Researchers from the UNC School of Medicine and Duke University have received a $3 million grant to conduct Zika research.
The virus causes severe birth defects in the babies of infected pregnant women. The Centers for Disease Control and Prevention has awarded the funding to develop better diagnostic tests.
Dr. Aravinda de Silva is the lead researcher. His lab is based at the UNC Department of Microbiology and Immunology. The lab has already developed a test for dengue, another blood-borne virus.
“The challenge for us was to, based on work that we've been doing for many years on dengue, this partnership and grant with the CDC was to come up with a specific diagnostic for Zika as well,” de Silva said.
Currently, Zika and dengue can be difficult to tell apart. Both are carried by mosquitoes and prevalent in tropical areas. The Zika virus causes mild symptoms in most patients, but severe birth defects in babies of women who are infected while pregnant.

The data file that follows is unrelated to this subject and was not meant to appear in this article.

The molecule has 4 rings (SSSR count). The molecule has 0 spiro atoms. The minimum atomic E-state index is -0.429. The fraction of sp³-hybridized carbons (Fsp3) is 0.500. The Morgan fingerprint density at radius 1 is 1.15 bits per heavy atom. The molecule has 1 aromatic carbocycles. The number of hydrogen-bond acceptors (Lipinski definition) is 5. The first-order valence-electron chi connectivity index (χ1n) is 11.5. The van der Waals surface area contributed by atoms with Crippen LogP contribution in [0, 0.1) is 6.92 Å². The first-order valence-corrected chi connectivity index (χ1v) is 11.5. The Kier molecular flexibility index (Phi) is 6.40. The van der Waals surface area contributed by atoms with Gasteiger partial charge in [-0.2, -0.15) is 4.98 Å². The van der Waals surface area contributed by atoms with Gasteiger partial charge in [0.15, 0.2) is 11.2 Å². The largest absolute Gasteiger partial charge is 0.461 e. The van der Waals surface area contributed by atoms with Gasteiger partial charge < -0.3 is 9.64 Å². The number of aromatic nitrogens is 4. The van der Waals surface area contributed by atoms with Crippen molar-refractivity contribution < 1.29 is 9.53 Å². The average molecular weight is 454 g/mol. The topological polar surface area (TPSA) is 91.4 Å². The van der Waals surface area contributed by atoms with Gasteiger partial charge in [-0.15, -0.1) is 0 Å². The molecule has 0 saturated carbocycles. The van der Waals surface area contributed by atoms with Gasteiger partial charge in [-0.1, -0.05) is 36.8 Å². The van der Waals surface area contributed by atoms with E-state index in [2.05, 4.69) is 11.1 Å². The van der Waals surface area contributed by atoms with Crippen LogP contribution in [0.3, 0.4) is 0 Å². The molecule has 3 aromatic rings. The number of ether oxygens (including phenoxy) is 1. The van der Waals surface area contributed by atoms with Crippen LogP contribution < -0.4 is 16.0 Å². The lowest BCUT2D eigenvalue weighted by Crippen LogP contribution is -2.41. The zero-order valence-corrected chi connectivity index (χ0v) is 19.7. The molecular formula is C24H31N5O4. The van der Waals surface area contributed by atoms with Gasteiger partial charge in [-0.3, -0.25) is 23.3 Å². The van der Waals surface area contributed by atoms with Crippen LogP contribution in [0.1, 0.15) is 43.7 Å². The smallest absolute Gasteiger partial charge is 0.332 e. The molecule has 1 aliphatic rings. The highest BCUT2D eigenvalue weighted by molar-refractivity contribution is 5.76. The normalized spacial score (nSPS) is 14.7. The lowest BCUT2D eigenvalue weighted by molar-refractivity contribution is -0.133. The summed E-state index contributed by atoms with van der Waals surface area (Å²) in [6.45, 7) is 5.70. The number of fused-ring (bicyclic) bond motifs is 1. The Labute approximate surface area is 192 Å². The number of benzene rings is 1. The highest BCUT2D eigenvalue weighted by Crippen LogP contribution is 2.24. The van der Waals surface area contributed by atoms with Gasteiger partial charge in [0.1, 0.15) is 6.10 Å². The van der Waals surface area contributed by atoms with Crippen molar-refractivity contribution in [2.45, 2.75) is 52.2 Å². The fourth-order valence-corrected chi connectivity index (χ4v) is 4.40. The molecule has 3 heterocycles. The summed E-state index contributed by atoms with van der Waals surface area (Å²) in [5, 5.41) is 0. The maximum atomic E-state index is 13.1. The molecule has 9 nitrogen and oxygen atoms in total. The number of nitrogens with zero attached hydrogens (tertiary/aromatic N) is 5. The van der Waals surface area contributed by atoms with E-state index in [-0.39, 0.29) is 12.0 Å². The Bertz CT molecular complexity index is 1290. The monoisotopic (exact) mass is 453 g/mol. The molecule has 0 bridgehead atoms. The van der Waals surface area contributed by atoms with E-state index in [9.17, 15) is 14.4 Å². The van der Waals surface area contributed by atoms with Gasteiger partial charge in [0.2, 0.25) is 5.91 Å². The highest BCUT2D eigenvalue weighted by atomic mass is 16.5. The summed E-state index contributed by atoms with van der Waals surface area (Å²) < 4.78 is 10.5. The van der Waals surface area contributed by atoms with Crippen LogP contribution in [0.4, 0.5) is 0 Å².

De Silva said the team hopes to develop a better test to diagnose Zika, which is hard to distinguish from other diseases. The researchers conduct clinical studies at UNC using blood samples from Central Americans and travelers who have been infected with the virus.
“It's very difficult to say whether someone has a dengue infection or a Zika infection from some of the lab tests that are commonly being used to diagnose those infections,” he said.
Dr. Matt Collins is a fellow at the UNC Institute for Global Health and Infectious Diseases. He said the group’s research could also lead to better vaccines.
“Vaccines are really a best buy in modern medicine public health,” Collins said. “And having effective vaccines can avert a lot of illness and even death in many cases.”